Golden State Warriors forward Kevin Durant (35) takes the ball to the basket against the Cleveland Cavaliers during Game 1 of the NBA Finals at Oracle Arena in Oakland, Calif., on May 31, 2018. (Stan Olszewski/Special to S.F. Examiner)

Golden State Warriors forward Kevin Durant (35) takes the ball to the basket against the Cleveland Cavaliers during Game 1 of the NBA Finals at Oracle Arena in Oakland, Calif., on May 31, 2018. (Stan Olszewski/Special to S.F. Examiner)

NBA Finals: Warriors take 3-0 series lead behind a massive night from Kevin Durant

CLEVELAND — The Golden State Warriors had a lot of warts and bumps on Wednesday night in Cleveland. They were schooled on the boards in the first half. They gave up 15 offensive rebounds on the game. Klay Thompson and Stephen Curry combined to shoot 7-for-27 from the field.

On the road, against the Cleveland Cavaliers, the Warriors fell behind by as many as 13. For all their flaws, pimples and imperfections though, the Warriors have the ultimate concealer: Kevin Durant.

Thanks to a 43-point, 13-rebound, seven-assist night by Durant — the best playoff game of his career — Golden State is one game away from clinching its third NBA title in four years, taking a 3-0 NBA Finals series lead after a 110-102 win. No NBA team has ever come back from a 3-0  Finals deficit.

“It’s almost like playing the Patriots,” James said. “You can’t make mistakes.”

Durant went 15-of-23 from the floor and 6-of-9 from three. Since an 8-for-22 shooting performance in Game 1, Durant has now shot 25-of-37 over the last eight quarters.

“His overall game tonight was ridiculous,” head coach Steve Kerr said. “It seemed like every time we needed a bucket, he got it for us.”

After seven lead changes over the first nine minutes of the fourth quarter, Curry — who had a career-playoff-worst 21.9 percent effective field goal percentage — hit a lay-up and then turned a Kevin Love turnover into his first make from beyond the arc.

After a James three, Andre Iguodala hit a one-handed jam over Tristan Thompson, and then, Durant stepped up from the top of the arc and hit a three with 49.8 seconds to go, giving the Warriors a 106-100 lead and silencing Quicken Loans Arena. Draymond Green let out a roar. Durant was typically placid.

As Warriors guard Shaun Livingston walked off the floor, he was heard to say, “Now that’s how you take the air out of a building.”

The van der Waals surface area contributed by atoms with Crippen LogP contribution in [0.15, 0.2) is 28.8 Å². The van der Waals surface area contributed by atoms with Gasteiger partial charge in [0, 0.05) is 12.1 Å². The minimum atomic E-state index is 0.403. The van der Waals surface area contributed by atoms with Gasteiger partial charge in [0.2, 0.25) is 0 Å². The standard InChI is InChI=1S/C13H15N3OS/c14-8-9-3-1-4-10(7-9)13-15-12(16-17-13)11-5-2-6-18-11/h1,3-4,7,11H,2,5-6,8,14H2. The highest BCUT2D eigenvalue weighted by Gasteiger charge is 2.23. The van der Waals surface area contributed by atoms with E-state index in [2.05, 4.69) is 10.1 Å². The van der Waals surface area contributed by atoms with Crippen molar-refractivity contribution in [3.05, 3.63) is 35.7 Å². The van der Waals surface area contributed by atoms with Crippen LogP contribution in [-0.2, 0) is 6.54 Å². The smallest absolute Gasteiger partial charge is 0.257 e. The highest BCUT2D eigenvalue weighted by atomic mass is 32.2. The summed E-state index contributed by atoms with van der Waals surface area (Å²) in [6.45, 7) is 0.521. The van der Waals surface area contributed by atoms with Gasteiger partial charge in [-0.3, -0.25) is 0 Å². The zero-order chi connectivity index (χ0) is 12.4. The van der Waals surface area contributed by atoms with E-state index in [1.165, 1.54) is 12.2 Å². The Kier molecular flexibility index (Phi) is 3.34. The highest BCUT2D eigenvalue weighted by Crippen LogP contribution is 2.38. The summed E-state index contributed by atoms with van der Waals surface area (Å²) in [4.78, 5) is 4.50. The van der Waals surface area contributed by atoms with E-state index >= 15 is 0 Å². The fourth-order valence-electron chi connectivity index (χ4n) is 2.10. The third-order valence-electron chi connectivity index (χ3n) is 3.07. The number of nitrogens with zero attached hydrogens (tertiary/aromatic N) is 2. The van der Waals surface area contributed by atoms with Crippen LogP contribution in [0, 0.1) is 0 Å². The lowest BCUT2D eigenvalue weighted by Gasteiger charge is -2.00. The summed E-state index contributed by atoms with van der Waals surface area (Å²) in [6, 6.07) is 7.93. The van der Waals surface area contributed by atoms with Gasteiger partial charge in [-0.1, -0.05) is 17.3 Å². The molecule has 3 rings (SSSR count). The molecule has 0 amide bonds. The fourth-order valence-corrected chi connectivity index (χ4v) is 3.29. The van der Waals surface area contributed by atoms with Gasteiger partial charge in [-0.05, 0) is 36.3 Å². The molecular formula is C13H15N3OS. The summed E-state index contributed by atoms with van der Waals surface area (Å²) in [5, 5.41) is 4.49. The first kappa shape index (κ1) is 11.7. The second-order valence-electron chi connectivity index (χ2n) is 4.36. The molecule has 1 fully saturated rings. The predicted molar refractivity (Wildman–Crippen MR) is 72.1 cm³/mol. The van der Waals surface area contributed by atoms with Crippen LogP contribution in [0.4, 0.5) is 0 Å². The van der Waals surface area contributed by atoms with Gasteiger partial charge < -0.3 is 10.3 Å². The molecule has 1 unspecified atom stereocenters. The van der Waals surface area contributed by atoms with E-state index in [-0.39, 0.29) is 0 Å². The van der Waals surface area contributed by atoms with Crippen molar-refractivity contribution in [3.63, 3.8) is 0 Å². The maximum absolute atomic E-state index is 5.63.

Durant — who passed Elgin Baylor for 17th on the all-time playoff points list — joined Michael Jordan and Shaquille O’Neal as the only players to score 25 or more points in each of their first 13 NBA Finals games.

“He’s one of the best players I’ve ever played against, and that this league has ever seen,” James said.

It took some time for the Warriors to find any kind of sync with Curry not firing, but Durant was there to keep them afloat. The Cavaliers hit six shots before the Warriors even took four, but after falling behind 16-4, Golden State managed to manufacture a 24-15 run to end the first quarter, powered by 13 points from Durant.

With Curry and Thompson failing to get in-rhythm, the Warriors force-fed Durant in isolation situations in the second quarter. They moved away from their ball-whipping offense to one based around just finding a way for Durant — who had all seven of the Warriors’ first-quarter rebounds — to keep them close.

Durant scored 11 in the second quarter, but the Golden State offense — so dependent on rebounds to get out in transition — was starved on the boards. Cleveland pulled down 28 rebounds in the first half, compared to the Warriors’ 16, and scored 10 second-chance points on 10 offensive rebounds, taking a six-point lead into the half.

“We felt very fortunate to only be down by six,” Kerr said. “I think we were down 12 early in the game and they were getting every rebound and we couldn’t make a shot.”

The Warriors then hit seven of their first 10 shots out of the locker room, outscored the Cavs by eight and upped their season-long third-quarter differential to plus-141.

Of the first 17 points Golden State scored in the third quarter, JaVale McGee — who had held James at bay in Game 2, and for six minutes in Game 1 in Iguodala’s absence — scored eight. He finished with a super-efficient 10 points in 14 minutes, on 5-of-7 shooting.

After halftime, Durant began sublimating himself into the flow of the offense. He dished out three of his seven assists, and went 4-of-7 from the floor and 2-of-3 from three.

With the return of Iguodala (plus-14 in 22 minutes) from a knee injury, and quality bench minutes from Jordan Bell (10 points in 12 minutes) and McGee, Kerr was able to keep Durant fresh, instead of keeping him on James.

“I think that was key in the first half, at the end of the first half, those guys coming in,” Durant said. “Andre and the bench did a great job of settling us down a little bit.”

James — who totaled 80 points on 29-of-52 shooting (55.8 percent) in the first two games, with 17 rebounds and 21 assists — went 13-of-28 from the field. Though he got his 10th career playoff triple-double, he had to work much harder to get clean looks.Andre IguodalaCleveland CavaliersGolden State Warriorsjavale mcgeejordan bellKevin DurantNBANBA FinalsStephen Curry

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